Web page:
• Q8 Two Class B findings
  • Q9 One class B and 2 class C findings

You can modify the procedure codes 11055, 11056, 11057, 11719, 11720, 11721, and G0127 with the “Q” modifier. When submitting claims with the Q7, Q8, or Q9 modifiers, indicate the findings related to the patient’s condition.

  • Class A Findings: Non-traumatic amputation of the foot or integral skeletal portion thereof.
  • Class B Findings: Absent posterior tibial pulse, advanced trophic changes, and absent dorsalis pedis pulse.
  • Class C Findings: Claudication, temperature changes, edema, paresthesias, and burning.

The use of correct modifiers often aids in the collections, reducing errors, and avoiding revenue decline. When hiring an outsourced podiatry billing company to handle such paperwork, make sure they specialize in podiatry and experts in the medical billing industry.

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Best Practices and Tips for Podiatry Billing February 22, 2021

podiatry billing tips

Podiatry billing is said to be more challenging than other specialties. It involves different procedures making it more intricate as it requires meticulous coding related to where, when, and what procedures were made. It needs the most competent billers and coders who are up-to-date with the latest revisions of the requirements for Podiatry billing, code-specific regulations, and compliance standards. Even the smallest mistake or error could lead to denials of claims and loss of revenue. Here are the best practices and tips for Podiatry billing straight from our medical billing and coding experts: 

Podiatry Billing Tips and Practices

1. Update your Billing System and Software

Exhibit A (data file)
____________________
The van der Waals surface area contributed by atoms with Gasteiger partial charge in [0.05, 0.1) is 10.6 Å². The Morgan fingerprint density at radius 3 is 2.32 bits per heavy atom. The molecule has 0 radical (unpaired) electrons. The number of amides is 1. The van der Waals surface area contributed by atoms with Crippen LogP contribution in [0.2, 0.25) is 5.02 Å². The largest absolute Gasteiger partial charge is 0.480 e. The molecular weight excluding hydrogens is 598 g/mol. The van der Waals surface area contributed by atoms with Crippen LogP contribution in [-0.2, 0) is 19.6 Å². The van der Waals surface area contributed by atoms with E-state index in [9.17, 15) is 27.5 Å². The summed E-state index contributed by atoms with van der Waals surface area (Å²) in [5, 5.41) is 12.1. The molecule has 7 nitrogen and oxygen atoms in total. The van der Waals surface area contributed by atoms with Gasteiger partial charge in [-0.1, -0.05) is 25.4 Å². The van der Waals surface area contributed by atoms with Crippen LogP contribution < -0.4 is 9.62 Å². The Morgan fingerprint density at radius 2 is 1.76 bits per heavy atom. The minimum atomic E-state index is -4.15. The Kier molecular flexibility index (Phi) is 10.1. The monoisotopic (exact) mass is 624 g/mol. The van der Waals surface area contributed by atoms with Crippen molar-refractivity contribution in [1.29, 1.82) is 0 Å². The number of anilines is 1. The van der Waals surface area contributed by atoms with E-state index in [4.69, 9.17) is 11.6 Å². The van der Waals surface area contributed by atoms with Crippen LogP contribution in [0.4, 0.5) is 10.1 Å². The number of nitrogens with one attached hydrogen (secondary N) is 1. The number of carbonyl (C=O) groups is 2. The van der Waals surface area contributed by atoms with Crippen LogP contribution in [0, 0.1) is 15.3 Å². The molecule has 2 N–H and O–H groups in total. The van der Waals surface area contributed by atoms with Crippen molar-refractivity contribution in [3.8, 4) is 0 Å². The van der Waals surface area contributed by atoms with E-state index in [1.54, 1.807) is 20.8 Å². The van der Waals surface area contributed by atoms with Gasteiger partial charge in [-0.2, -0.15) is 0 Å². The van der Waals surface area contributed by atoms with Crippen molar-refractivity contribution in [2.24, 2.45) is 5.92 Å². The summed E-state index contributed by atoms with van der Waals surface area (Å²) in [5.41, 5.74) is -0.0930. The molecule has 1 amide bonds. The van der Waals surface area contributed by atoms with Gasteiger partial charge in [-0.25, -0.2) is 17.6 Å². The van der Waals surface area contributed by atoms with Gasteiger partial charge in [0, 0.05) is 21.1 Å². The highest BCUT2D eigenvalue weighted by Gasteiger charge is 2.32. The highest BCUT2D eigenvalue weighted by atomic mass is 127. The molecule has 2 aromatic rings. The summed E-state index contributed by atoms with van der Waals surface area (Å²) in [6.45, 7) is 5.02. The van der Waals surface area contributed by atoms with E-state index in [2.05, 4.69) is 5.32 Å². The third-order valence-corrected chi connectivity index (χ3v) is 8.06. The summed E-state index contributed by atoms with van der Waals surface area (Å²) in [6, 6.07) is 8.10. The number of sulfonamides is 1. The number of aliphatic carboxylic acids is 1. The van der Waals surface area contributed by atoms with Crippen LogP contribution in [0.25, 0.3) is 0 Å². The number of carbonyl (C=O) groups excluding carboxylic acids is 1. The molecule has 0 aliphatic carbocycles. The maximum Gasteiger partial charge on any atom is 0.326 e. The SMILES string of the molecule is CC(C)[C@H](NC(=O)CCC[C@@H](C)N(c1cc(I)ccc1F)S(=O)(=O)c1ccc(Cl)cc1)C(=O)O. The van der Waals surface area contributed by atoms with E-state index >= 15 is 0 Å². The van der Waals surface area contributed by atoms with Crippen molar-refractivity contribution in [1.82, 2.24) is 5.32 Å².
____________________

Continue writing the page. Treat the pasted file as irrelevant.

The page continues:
It is important to utilize the correct billing system that suits your practice to keep up with today’s dynamic and rapidly changing market. It will help improve the efficiency, quality, and turnaround time by investing and implementing an acceptable EMR, billing system, and software.

2.  Include Comorbidities in Coding

Providers documents relevant conditions called comorbidities. Coding them will help you receive higher reimbursements. It also notifies the insurer about the additional cost.

3. Code Diagnosis Instead of Symptoms

Unless there are client-specific guidelines to code the symptoms, it is essential to analyze the medical reports and code the confirmed diagnosis instead of reporting symptoms. Similarly, the coding of additional disease-related symptoms should be avoided unless indicated.

4. Stay Current with the Billing and Coding Changes

The first step towards effective Podiatry billing is to guarantee that your team is up-to-date with the latest changes to the billing and coding guidelines. The guidelines for Podiatry-related procedures and medical billing are often updated and modified due to their complexity. It is essential that your Podiatry billing team stays current.

5. Audit your Medical billing and Coding Regularly

Podiatry coding and billing mistakes can appear unavoidable due to their complex nature. Having regular audits can help monitor the percentage of errors while at the same time helping to analyze their causes. It ensures consistent steps are taken to minimize recurring errors. The audit also helps you to consider the staff and provide them with extra preparation or retraining. ‘

6. Reevaluate Your Documentation Process

Podiatry billing can be challenging. Any documentation gap can result in missed billable codes, which would potentially hamper the practice revenue. Accurate and full documentation of the exact process is necessary to minimize the rejection of claims. Processing claims with insufficient and erroneous paperwork can be time-consuming and lead to delays in services.

7. Use Combo Codes Appropriately

Podiatry coders must be careful to follow different coding guidelines, such as “Code also,” “Use additional codes,” “Code first,” etc. When necessary, it is important to use combo codes to prevent claims that are rejected, delayed, and denied. However, lacking combo codes implicitly means missing the bill.

8. Outsource your Billing and Coding

You can always partner with a trusted name in medical billing and coding like us at 5 Star Billing Services. We focus solely on medical billing and coding so you can focus more on your clinical services. It will help reduce your turnaround time, overhead cost, and hiring and staffing. Our staff is regularly trained to increase your productivity and quality service.

Tap Into Our Expertise

At 5 Star Billing Services Inc, we offer the highest level of performance for high-quality medical billing. Let us help you during these dire times.

Schedule a consultation with our experts today!